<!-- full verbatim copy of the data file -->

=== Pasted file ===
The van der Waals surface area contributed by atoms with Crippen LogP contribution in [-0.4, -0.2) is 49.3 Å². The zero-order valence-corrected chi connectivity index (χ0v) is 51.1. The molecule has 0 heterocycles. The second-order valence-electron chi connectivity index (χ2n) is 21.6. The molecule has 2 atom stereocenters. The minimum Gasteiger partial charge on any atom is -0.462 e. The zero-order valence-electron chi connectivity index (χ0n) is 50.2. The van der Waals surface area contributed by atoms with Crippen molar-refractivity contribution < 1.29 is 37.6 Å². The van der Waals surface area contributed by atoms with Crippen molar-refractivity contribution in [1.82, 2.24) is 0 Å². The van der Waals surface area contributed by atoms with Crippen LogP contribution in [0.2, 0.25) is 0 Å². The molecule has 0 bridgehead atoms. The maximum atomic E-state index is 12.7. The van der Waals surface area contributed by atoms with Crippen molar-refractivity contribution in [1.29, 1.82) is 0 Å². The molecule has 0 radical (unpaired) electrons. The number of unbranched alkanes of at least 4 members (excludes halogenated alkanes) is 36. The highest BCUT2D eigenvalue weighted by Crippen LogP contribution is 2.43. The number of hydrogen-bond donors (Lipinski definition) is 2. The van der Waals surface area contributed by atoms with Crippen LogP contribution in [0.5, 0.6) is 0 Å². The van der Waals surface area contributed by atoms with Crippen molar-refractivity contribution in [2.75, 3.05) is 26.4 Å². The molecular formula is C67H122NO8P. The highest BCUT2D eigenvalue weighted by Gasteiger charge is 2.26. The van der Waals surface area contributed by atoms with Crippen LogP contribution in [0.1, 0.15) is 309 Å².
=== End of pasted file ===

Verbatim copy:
The van der Waals surface area contributed by atoms with Crippen LogP contribution in [-0.4, -0.2) is 49.3 Å². The zero-order valence-corrected chi connectivity index (χ0v) is 51.1. The molecule has 0 heterocycles. The second-order valence-electron chi connectivity index (χ2n) is 21.6. The molecule has 2 atom stereocenters. The minimum Gasteiger partial charge on any atom is -0.462 e. The zero-order valence-electron chi connectivity index (χ0n) is 50.2. The van der Waals surface area contributed by atoms with Crippen molar-refractivity contribution < 1.29 is 37.6 Å². The van der Waals surface area contributed by atoms with Crippen molar-refractivity contribution in [1.82, 2.24) is 0 Å². The van der Waals surface area contributed by atoms with Crippen LogP contribution in [0.2, 0.25) is 0 Å². The molecule has 0 bridgehead atoms. The maximum atomic E-state index is 12.7. The van der Waals surface area contributed by atoms with Crippen molar-refractivity contribution in [1.29, 1.82) is 0 Å². The molecule has 0 radical (unpaired) electrons. The number of unbranched alkanes of at least 4 members (excludes halogenated alkanes) is 36. The highest BCUT2D eigenvalue weighted by Crippen LogP contribution is 2.43. The number of hydrogen-bond donors (Lipinski definition) is 2. The van der Waals surface area contributed by atoms with Crippen LogP contribution in [0.5, 0.6) is 0 Å². The van der Waals surface area contributed by atoms with Crippen molar-refractivity contribution in [2.75, 3.05) is 26.4 Å². The molecular formula is C67H122NO8P. The highest BCUT2D eigenvalue weighted by Gasteiger charge is 2.26. The van der Waals surface area contributed by atoms with Crippen LogP contribution in [0.1, 0.15) is 309 Å².